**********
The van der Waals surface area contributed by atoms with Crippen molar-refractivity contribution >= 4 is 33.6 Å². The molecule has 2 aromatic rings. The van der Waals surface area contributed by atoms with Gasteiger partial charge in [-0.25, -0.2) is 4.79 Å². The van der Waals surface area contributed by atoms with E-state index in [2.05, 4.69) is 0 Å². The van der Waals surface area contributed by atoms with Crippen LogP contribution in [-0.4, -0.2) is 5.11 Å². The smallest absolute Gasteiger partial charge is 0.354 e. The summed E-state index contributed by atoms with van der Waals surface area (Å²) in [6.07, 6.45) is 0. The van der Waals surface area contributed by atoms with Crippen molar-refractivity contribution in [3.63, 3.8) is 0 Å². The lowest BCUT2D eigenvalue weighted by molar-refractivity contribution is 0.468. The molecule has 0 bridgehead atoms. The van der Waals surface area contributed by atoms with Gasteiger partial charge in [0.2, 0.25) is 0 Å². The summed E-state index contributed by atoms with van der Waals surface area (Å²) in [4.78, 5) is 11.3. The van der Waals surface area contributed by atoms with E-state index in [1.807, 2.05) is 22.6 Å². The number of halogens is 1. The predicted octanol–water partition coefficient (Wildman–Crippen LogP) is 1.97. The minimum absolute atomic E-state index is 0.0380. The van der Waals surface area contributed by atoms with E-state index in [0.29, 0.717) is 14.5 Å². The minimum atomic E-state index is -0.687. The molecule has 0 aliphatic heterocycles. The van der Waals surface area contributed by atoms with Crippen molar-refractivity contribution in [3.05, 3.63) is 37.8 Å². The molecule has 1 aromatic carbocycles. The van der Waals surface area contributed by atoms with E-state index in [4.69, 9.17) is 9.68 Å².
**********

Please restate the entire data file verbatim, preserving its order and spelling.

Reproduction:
The van der Waals surface area contributed by atoms with Crippen molar-refractivity contribution >= 4 is 33.6 Å². The molecule has 2 aromatic rings. The van der Waals surface area contributed by atoms with Gasteiger partial charge in [-0.25, -0.2) is 4.79 Å². The van der Waals surface area contributed by atoms with E-state index in [2.05, 4.69) is 0 Å². The van der Waals surface area contributed by atoms with Crippen LogP contribution in [-0.4, -0.2) is 5.11 Å². The smallest absolute Gasteiger partial charge is 0.354 e. The summed E-state index contributed by atoms with van der Waals surface area (Å²) in [6.07, 6.45) is 0. The van der Waals surface area contributed by atoms with Crippen molar-refractivity contribution in [3.63, 3.8) is 0 Å². The lowest BCUT2D eigenvalue weighted by molar-refractivity contribution is 0.468. The molecule has 0 bridgehead atoms. The van der Waals surface area contributed by atoms with Gasteiger partial charge in [0.2, 0.25) is 0 Å². The summed E-state index contributed by atoms with van der Waals surface area (Å²) in [4.78, 5) is 11.3. The van der Waals surface area contributed by atoms with E-state index in [1.807, 2.05) is 22.6 Å². The number of halogens is 1. The predicted octanol–water partition coefficient (Wildman–Crippen LogP) is 1.97. The minimum absolute atomic E-state index is 0.0380. The van der Waals surface area contributed by atoms with E-state index in [0.29, 0.717) is 14.5 Å². The minimum atomic E-state index is -0.687. The molecule has 0 aliphatic heterocycles. The van der Waals surface area contributed by atoms with Crippen molar-refractivity contribution in [3.05, 3.63) is 37.8 Å². The molecule has 1 aromatic carbocycles. The van der Waals surface area contributed by atoms with E-state index in [4.69, 9.17) is 9.68 Å².